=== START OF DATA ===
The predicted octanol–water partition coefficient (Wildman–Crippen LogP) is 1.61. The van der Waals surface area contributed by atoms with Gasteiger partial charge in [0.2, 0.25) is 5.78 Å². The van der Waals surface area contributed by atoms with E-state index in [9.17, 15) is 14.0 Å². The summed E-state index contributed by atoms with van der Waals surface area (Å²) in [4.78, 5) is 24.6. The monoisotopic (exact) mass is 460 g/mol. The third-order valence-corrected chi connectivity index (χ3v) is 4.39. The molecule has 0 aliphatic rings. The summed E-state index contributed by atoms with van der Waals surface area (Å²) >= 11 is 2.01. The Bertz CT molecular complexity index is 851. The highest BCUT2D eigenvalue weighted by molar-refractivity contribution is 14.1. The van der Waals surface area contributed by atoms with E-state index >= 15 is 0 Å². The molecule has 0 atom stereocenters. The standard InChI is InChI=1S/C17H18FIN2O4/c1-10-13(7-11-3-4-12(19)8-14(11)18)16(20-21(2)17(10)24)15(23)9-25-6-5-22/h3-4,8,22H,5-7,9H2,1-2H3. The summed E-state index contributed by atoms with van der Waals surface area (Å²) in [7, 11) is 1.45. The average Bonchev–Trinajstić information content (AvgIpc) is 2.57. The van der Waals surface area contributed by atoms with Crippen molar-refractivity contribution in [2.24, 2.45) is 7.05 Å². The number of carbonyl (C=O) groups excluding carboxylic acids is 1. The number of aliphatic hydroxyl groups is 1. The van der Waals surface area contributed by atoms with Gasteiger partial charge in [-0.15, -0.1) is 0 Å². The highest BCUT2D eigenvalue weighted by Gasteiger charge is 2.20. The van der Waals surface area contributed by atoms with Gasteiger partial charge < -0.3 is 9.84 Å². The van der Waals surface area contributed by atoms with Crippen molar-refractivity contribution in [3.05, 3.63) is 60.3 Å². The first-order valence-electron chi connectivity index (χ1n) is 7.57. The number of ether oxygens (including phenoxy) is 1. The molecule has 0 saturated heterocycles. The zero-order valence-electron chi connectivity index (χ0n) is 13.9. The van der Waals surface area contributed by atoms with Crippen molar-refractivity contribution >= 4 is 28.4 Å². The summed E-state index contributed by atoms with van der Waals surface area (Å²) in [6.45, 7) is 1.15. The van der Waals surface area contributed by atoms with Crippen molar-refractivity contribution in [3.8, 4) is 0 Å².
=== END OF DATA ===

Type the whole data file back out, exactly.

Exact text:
The predicted octanol–water partition coefficient (Wildman–Crippen LogP) is 1.61. The van der Waals surface area contributed by atoms with Gasteiger partial charge in [0.2, 0.25) is 5.78 Å². The van der Waals surface area contributed by atoms with E-state index in [9.17, 15) is 14.0 Å². The summed E-state index contributed by atoms with van der Waals surface area (Å²) in [4.78, 5) is 24.6. The monoisotopic (exact) mass is 460 g/mol. The third-order valence-corrected chi connectivity index (χ3v) is 4.39. The molecule has 0 aliphatic rings. The summed E-state index contributed by atoms with van der Waals surface area (Å²) >= 11 is 2.01. The Bertz CT molecular complexity index is 851. The highest BCUT2D eigenvalue weighted by molar-refractivity contribution is 14.1. The van der Waals surface area contributed by atoms with E-state index >= 15 is 0 Å². The molecule has 0 atom stereocenters. The standard InChI is InChI=1S/C17H18FIN2O4/c1-10-13(7-11-3-4-12(19)8-14(11)18)16(20-21(2)17(10)24)15(23)9-25-6-5-22/h3-4,8,22H,5-7,9H2,1-2H3. The summed E-state index contributed by atoms with van der Waals surface area (Å²) in [7, 11) is 1.45. The average Bonchev–Trinajstić information content (AvgIpc) is 2.57. The van der Waals surface area contributed by atoms with Crippen molar-refractivity contribution in [2.24, 2.45) is 7.05 Å². The number of carbonyl (C=O) groups excluding carboxylic acids is 1. The number of aliphatic hydroxyl groups is 1. The van der Waals surface area contributed by atoms with Gasteiger partial charge in [-0.15, -0.1) is 0 Å². The highest BCUT2D eigenvalue weighted by Gasteiger charge is 2.20. The van der Waals surface area contributed by atoms with Gasteiger partial charge < -0.3 is 9.84 Å². The van der Waals surface area contributed by atoms with Crippen molar-refractivity contribution in [3.05, 3.63) is 60.3 Å². The first-order valence-electron chi connectivity index (χ1n) is 7.57. The number of ether oxygens (including phenoxy) is 1. The molecule has 0 saturated heterocycles. The zero-order valence-electron chi connectivity index (χ0n) is 13.9. The van der Waals surface area contributed by atoms with Crippen molar-refractivity contribution >= 4 is 28.4 Å². The summed E-state index contributed by atoms with van der Waals surface area (Å²) in [6.45, 7) is 1.15. The van der Waals surface area contributed by atoms with Crippen molar-refractivity contribution in [3.8, 4) is 0 Å².